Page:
Claim Jumping - Appropriating your neighbor's claim, which was considered inappropriate.

Clampers - (See E Clampus Vitus below)

Colloidal Gold - Gold suspended in a fluid, often referring to gold in the oceans.

Color - Term usually used by prospectors to indicate finding evidence of gold. "Color" could become "pay dirt" if the prospector estimated that a day's mining at the site would more than cover his expenses.


Comstock Lode - An extremely rich four-mile-long lode near Virginia City, Nevada, producing $300,000,000 in silver (and silver-gold alloy called electrum) from 1860 to 1880.

Cousin Jack - Nickname for a Cornish miner. They were such good miners that an employer would pay to have a relative - "Cousin Jack" - brought over from England.

Coyote Hole - A man-size shaft or tunnel that yields gold.

Coyoting - The practice of digging shallow coyote holes in search of gold.

Cradle (Rocker) - Rectangular wooden box set on rockers, used in mining. The rocking motion caused the mixture of dirt and water to flow through the box, with gold-bearing particles trapped by riffles on the bottom. It was also called a cradle because of its resemblance. Improved upon by the long tom and the sluice box.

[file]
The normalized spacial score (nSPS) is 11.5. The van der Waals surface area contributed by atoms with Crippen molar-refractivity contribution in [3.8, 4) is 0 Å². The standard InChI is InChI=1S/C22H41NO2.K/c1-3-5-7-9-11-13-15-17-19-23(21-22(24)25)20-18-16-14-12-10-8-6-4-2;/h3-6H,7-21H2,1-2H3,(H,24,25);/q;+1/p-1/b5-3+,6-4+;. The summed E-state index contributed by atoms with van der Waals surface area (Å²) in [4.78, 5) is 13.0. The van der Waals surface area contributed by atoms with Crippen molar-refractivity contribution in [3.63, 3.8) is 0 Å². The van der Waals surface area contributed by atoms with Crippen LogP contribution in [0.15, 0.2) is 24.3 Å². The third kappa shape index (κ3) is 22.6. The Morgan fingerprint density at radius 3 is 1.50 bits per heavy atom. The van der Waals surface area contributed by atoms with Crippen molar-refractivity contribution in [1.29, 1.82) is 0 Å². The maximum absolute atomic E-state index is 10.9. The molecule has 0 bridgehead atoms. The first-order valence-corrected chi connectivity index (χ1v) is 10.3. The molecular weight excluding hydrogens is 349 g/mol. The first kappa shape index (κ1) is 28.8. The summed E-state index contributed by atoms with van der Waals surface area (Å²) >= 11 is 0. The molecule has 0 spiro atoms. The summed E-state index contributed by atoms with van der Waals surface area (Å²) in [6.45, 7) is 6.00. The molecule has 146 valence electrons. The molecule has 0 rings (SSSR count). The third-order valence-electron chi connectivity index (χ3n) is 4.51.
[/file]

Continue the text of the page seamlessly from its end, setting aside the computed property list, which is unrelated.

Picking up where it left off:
Diggins
(Diggings) - Term referring to a claim that was being worked for gold. Mining camps were often called diggins, such as Placerville and Hangtown's original name, Dry Diggins.

Drawing - The process by which gold wire is made.

Drawplate - A metal plate about 10 inches long with about 20 holes of graduated size through which gold in drawn, from the largest hole to the finest, to make wire. Often the fine wire needs to be annealed to make it pliable after the drawing process.


Dredging - A gold mining method in which a barge or boat equipped with machinery scoops the gold-bearing gravel from the river beds. The gravel is then processed by washing or sluicing. Seldom used in the Mother Lode, but common on the rivers of the San Joaquin and Sacramento valleys.

Drift - A horizontal tunnel leading from the main bore or shaft of a mine.